4 Key Implications of Early Case Assessment Technologies

by | Apr 7, 2015

4 Key Implications of Early Case Assessment Technologies

According to Gartner, by 2020, information will be used to reinvent, digitalize or eliminate 80 percent of business processes and products from a decade earlier. That trend line appears to be right on track in the legal industry, where evolving tools and technology in the area of early case assessment provide just one example of how information governance is being reshaped.

This was the focus of a recent meeting of The Legal Innovation 2020 Working Group (LI 2020), an invitation-only peer group focusing on innovations in technology and workflow that shape the eDiscovery, litigation technology and legal information management industries.

Thought leaders from both corporate legal departments and law firms exchanged ideas about the fallout they’re observing due to evolving early case assessment technologies:

1. Work shifting away from associates.  

Document review, which has historically been a time-intensive task assigned to teams of associates in law firms, is increasingly being handled by machine-learning software tools and other outsourced processes. This is true for both eDiscovery in litigation and due diligence in transactions.

2. Greater discipline in data management.

With more corporations adopting the “you can’t manage what you can’t measure” mantra, attorneys in both corporate and private practice are being pushed to impose new disciplines to the way information is managed in their organizations. One example is the use of the Six Sigma methodology: Define-Measure-Analyze-Improve-Control (DMAIC), a data-driven improvement cycle used for creating stable business processes during early case assessment and throughout eDiscovery.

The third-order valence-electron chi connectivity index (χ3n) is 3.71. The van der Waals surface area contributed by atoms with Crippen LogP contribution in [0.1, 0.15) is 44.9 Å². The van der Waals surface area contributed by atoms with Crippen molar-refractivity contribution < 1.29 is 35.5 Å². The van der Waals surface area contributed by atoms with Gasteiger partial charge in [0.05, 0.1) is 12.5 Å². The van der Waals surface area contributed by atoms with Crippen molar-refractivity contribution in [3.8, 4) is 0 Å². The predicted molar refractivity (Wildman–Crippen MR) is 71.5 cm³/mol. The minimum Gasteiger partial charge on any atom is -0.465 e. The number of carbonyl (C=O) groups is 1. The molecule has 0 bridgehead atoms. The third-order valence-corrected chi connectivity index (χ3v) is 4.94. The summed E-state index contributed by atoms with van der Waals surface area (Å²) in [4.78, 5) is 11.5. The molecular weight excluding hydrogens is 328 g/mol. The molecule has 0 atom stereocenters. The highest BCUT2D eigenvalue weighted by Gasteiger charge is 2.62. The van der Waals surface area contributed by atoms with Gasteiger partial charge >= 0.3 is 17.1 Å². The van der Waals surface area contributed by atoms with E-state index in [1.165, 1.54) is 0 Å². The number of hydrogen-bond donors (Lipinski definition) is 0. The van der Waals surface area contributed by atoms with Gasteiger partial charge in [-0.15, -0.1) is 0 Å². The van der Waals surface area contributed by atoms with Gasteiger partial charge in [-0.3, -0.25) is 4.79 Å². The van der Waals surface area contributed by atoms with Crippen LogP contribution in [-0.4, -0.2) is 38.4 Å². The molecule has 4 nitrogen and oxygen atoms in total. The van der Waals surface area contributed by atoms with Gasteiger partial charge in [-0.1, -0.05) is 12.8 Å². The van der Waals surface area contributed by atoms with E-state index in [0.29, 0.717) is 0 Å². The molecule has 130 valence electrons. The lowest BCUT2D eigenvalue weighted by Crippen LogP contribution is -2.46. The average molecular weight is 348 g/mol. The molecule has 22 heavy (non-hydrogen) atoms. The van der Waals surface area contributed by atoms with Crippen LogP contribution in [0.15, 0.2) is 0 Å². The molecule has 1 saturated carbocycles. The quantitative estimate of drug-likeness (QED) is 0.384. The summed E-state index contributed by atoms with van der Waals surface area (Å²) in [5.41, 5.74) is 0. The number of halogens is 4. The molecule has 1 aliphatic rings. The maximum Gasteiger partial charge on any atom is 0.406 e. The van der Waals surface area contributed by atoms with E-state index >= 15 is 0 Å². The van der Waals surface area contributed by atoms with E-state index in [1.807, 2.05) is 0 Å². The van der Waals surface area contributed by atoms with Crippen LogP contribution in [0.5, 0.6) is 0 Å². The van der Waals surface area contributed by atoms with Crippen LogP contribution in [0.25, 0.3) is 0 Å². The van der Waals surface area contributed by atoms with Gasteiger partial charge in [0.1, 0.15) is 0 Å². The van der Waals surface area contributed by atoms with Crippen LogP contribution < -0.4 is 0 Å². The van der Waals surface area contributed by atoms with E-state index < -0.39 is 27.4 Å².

3. Rise of artificial intelligence.

Fueled by IBM’s initiative to make available their Watson machine-learning system in the cloud, some legal technology observers foresee continued progress in the application of artificial intelligence to legal information governance and eDiscovery. As the industry is introduced to better early case assessment diagnostics, the new insights will continue to drive better processes.

4. “Highest and Best” use of law firms.

Corporate legal executives are learning that the best way for them to get optimal outcomes for less money is to “in-source” some early case assessment functions by partnering with appropriate legal technology vendors that can present them with better data, do it faster and do it cheaper. Once the data is in hand, they bring in their law firms for counsel and to assist with laying out the smartest legal strategy, which in-house counsel agree is the highest and best use of a trusted outside law firm.

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The LI 2020 Working Group gathers for monthly virtual meetings in order to be engaged and educated on evolving trends that impact legal business models. The LI 2020 initiative is managed by The Cowen Group and is underwritten by LexisNexis.

This post is by Daryn Teague, who provides support to the litigation software product line based in the LexisNexis Raleigh Technology Center.

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